When an athlete shows any signs of a concussion , he or she should be medically evaluated on the field or sideline using standard emergency management principles , with particular attention given to ruling out a cervical spine injury  (1).
Once the first aid issues are addressed, then an assessment of the athlete's mental status can be made by athletic trainers, coaches, and sideline medical personnel using a brief cognitive screening tool such as the Standardized Assessment Of Concussion (SAC).
If no medical personnel are on the sports sideline, any athlete showing potential signs of concussion, such as balance or motor incoordination (stumbles, slow/labored movements), disorientation or confusion, loss of memory, blank or vacant look or visible facial injury combined with any of these other symptoms, should be removed from play, barred from returning and referred for a formal evaluation by a qualified health care professional.
Because the SAC only takes approximately 5 to 7 minutes to administer and was designed for use by clinicians with no neurocognitive testing experience, it is considered a "practical sideline assessment tool"(2) which can "detect changes across multiple domains of cognitive functioning that are susceptible to the acute effects of concussion." (3)
The SAC includes measures of functions most sensitive to concussion:
Recent studies have shown that the use of the SAC has value in helping sports medicine professionals in detecting and quantifying acute cognitive impairment on the sports sideline (3), particularly in identifying concussions in the 90 to 95% of cases where there is no loss of consciousness  or other obvious signs of concussion . Little or no learning effect has been shown (7). Concussed players have been shown to perform significantly worse than baseline and worse than nonconcussed controls on all four domains of the SAC, although the results were obtained with an older definition of concussion that required an alteration of mental status (7). The 2013 American Academy of Neurology concussion guidelines state that the SAC is "likely to identify the presence of concussion in the early stages postinjury." (9)
A 2013 study  of professional hockey players (11), along with the results reported on a 2014 research paper  involving college football, women's soccer and women's lacrosse players (12), provides evidence that the SAC, when combined with the King-Devick test, a simple, rapid, easy-to-use, vision test, and a test of balance called the Balance Error Scoring System , can give sideline personnel the ability to quickly identify virtually 100% of athletes on the sports sideline later diagnosed with concussion.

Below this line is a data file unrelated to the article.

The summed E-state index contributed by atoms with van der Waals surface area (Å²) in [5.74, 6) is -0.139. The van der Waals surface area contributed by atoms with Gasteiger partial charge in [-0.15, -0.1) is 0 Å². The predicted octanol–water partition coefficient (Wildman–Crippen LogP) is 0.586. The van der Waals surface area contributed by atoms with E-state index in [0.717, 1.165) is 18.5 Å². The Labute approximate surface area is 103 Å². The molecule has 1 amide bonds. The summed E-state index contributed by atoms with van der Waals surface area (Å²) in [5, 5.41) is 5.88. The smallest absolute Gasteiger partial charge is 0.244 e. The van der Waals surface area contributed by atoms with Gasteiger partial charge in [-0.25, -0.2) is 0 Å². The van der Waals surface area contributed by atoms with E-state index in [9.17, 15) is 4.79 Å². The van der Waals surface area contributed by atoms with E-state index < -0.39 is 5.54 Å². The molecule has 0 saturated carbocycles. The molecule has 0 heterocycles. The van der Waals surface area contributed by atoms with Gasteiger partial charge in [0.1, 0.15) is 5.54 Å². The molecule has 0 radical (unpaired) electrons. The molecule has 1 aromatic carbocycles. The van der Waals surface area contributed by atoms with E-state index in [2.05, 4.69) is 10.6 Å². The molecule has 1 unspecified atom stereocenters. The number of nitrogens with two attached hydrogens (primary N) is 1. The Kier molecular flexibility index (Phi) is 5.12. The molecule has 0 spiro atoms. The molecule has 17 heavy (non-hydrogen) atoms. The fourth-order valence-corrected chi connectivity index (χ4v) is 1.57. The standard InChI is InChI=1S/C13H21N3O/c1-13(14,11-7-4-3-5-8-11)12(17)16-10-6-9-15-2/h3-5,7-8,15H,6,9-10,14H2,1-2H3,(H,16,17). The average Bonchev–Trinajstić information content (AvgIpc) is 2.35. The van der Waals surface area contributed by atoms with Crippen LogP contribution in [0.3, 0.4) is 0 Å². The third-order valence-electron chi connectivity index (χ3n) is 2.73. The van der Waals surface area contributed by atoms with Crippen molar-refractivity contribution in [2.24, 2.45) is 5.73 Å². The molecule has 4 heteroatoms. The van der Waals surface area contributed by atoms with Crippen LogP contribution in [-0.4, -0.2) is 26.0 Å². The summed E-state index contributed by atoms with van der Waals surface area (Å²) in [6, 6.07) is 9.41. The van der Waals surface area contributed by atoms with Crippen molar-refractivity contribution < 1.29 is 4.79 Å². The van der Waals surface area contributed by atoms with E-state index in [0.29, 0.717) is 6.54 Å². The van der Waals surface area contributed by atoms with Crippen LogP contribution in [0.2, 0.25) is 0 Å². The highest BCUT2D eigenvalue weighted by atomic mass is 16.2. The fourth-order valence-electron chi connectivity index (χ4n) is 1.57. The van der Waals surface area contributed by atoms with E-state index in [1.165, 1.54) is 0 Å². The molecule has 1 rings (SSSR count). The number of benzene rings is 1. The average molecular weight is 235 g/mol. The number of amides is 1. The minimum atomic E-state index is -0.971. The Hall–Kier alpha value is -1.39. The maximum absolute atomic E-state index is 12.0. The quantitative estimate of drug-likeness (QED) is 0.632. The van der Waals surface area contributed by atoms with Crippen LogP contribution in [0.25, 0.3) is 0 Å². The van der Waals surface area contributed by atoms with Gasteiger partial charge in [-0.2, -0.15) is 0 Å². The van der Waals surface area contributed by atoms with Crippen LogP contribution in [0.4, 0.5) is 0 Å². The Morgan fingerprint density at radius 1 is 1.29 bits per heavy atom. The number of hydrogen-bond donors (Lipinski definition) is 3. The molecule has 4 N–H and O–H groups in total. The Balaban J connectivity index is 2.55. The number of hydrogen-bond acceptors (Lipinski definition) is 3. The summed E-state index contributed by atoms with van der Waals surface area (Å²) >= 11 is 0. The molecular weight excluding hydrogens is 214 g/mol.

The SAC has not, however, been validated for use in the grade school athlete.(2,6,7)
In addition, because it tests for verbal memory, the SAC cannot identify athletes who may suffer measurable impairment of neurocognitive function (primarily visual working memory) on neurocognitive tests, as well as altered activation in neurophysiologic function on sophisticated brain imaging tests (fMRI), resulting from repeated sub-concussive blows to the head .
As Larry Leverenz, Ph.D, ATC, a co-author of the groundbreaking 2010 study  (4) that was the first to identify such athletes noted, because such athletes have not suffered damage to areas of the brain associated with language and auditory processing, they are unlikely to exhibit clinical signs of head injury (such as headache or dizziness), or show impairment on sideline assessment for concussion, all of which test for verbal, not visual memory. As a result, he says, "there is no way right now to identify" the group suffering sub-concussive blows to the head that may be dangerous.
The SAC is designed for rapid concussion evaluation on the sidelines. Like other brief neuropsychological test batteries that assess attention and memory function (eg. SCAT3 ), the SAC is not meant to replace comprehensive neuropsychological testing  or used as a stand-alone tool for diagnose concussions, measure recovery, or make decisions about an athlete's readiness to return to competition after concussion. (1)